There appears to be some truth to warnings from industry experts that the mining boom is headed for a slowdown. One evidence is that a new report released on Tuesday found that only one-fourth of Australian mining firms plan to invest in major projects in .the next 12 months.
The figure is more than half down from the 52 per cent in 2011. Besides the lack of plans to engage in major capital spending, the Mining Business Outlook report said only 20 per cent of mining leaders were very optimistic and over one-third were not optimistic.
The reversal of outlook is apparent compared to 57 per cent who were very optimistic in 2011 and only 13 per cent who were not optimistic for the same period.
David Hand, author of the report compiled by Newport Consulting, explained the change in outlook to the belief that commodity prices could possibly not remain high enough for future investments to pay off.
However, he said mining firms would not cancel projects they have committed to but may hold off expansion plans as was announced Monday by BHP Billiton for its Olympic Dam expansion.
Last week, Deloitte Access Economics warned that 2014 would likely be the peak of Australia's mining boom amid reports that price of thermal coal in the international market dipped to $90 and iron ore to $118 per tonne.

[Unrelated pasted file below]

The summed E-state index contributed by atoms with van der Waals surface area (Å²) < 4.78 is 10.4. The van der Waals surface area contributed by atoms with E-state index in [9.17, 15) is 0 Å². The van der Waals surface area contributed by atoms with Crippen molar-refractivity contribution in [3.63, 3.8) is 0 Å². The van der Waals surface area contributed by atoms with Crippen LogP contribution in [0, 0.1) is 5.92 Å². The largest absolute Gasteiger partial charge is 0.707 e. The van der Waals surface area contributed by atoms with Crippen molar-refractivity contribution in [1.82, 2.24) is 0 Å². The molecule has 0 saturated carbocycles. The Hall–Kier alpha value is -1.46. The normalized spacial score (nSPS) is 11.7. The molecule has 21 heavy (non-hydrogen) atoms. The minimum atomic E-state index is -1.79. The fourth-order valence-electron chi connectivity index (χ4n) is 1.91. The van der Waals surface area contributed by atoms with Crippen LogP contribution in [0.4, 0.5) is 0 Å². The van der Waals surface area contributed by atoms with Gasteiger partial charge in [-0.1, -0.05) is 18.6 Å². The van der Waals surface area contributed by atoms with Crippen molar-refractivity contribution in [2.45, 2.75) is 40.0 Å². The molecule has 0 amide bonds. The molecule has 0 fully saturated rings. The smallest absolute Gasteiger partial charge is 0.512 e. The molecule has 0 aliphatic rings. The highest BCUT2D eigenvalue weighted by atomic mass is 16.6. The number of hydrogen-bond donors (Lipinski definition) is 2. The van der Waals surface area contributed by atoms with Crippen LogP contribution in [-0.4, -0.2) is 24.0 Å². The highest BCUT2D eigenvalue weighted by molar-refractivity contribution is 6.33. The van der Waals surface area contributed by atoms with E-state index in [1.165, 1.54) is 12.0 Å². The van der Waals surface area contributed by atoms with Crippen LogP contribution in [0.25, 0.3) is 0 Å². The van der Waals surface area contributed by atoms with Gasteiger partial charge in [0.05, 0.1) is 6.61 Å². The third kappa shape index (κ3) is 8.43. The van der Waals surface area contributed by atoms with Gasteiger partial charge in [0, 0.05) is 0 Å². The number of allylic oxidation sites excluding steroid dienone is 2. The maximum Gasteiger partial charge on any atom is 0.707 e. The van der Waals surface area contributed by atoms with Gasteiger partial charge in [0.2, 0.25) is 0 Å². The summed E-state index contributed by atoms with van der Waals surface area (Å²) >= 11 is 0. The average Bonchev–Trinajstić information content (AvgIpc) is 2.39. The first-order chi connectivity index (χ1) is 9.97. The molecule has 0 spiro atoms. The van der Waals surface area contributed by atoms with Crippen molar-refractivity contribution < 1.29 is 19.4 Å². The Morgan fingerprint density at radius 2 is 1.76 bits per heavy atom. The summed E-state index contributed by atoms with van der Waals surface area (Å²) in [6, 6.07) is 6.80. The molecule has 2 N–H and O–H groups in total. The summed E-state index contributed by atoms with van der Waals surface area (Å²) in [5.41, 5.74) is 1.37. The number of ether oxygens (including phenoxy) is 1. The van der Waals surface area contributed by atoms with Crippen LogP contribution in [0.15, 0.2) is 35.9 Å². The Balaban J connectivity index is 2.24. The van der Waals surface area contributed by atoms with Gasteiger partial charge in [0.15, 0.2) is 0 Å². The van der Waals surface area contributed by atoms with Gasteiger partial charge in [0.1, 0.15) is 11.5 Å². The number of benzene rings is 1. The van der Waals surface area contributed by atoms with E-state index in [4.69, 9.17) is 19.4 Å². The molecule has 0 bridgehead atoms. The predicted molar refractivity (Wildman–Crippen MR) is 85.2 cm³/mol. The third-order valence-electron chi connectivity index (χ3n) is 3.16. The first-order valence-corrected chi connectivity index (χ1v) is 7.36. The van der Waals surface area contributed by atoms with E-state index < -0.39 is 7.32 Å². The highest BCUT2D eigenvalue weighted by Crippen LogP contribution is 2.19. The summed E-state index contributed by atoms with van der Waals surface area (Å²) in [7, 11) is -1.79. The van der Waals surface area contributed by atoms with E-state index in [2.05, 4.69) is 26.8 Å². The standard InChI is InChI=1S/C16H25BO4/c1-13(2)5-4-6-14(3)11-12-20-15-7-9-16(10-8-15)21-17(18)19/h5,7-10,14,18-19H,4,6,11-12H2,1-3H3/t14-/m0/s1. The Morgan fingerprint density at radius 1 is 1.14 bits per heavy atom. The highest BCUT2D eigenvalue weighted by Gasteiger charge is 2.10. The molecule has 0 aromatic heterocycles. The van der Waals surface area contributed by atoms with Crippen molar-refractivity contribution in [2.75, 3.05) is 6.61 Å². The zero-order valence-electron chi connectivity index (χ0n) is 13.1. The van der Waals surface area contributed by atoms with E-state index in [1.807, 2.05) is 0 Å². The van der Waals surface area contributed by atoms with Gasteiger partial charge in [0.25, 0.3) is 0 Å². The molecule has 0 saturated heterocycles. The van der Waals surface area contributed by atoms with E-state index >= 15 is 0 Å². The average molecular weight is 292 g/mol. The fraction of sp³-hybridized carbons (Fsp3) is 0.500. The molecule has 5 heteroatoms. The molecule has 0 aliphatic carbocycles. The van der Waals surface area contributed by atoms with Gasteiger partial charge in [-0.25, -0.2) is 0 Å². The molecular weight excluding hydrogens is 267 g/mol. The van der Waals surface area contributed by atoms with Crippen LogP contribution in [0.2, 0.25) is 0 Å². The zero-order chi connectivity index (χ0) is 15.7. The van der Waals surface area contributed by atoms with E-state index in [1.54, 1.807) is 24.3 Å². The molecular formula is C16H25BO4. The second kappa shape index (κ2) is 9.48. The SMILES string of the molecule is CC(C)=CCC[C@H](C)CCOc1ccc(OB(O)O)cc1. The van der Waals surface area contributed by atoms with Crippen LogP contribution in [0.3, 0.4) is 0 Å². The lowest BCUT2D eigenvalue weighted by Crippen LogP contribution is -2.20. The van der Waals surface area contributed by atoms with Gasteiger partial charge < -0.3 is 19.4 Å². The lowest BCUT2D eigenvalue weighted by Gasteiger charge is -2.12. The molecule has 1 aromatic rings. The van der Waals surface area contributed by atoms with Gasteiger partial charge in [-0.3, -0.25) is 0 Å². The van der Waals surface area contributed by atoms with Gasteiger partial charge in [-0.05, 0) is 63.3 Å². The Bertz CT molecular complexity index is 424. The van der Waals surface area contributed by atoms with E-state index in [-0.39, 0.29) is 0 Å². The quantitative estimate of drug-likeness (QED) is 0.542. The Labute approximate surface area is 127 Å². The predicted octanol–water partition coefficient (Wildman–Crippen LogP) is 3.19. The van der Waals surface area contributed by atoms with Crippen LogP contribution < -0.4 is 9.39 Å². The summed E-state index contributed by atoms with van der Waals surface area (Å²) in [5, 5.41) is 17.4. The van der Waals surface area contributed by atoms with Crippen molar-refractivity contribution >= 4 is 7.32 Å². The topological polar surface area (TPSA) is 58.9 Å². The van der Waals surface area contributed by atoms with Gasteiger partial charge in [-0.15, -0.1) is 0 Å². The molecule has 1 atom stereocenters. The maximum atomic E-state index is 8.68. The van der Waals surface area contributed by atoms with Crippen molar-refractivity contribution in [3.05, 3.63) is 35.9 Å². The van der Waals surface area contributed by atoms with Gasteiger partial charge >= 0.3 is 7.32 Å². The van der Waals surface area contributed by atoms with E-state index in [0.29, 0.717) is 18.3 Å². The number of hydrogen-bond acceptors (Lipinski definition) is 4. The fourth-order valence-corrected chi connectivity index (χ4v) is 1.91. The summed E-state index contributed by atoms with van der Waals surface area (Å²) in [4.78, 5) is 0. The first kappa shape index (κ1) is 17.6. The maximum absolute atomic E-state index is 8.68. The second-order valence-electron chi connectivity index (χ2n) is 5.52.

Besides the lower prices, other factors cited for the likely decline in the mining industry are the strong Australian dollar, unionism and the carbon tax.
Besides BHP, Ivanhoe Australia also announced on Monday that it reduced exploration spending by $15 million as part of the miner's restructuring process which includes cutting 50 jobs.
The changes in Ivanhoe, known for its appetite for exploration, is due to Rio Tinto's acquisition of majority control of Ivanhoe Australia, including a change in officials. Among them were Canadian mining magnate Robert Friedland who is no longer the chairman of Ivanhoe Australia and Peter Reeve who is no longer the chief executive.
The firm said in a statement that its geological teams are evaluating all collected data to a new exploration focus, which is to concentrate on copper and gold extraction in regions close to its existing mines in Queensland.
Rio Tinto took over majority stake in Ivanhoe Australia in January 2012. Rio paid $935 million for 133.6 million shares of Ivanhoe Mines Limited through a shareholder rights offering.
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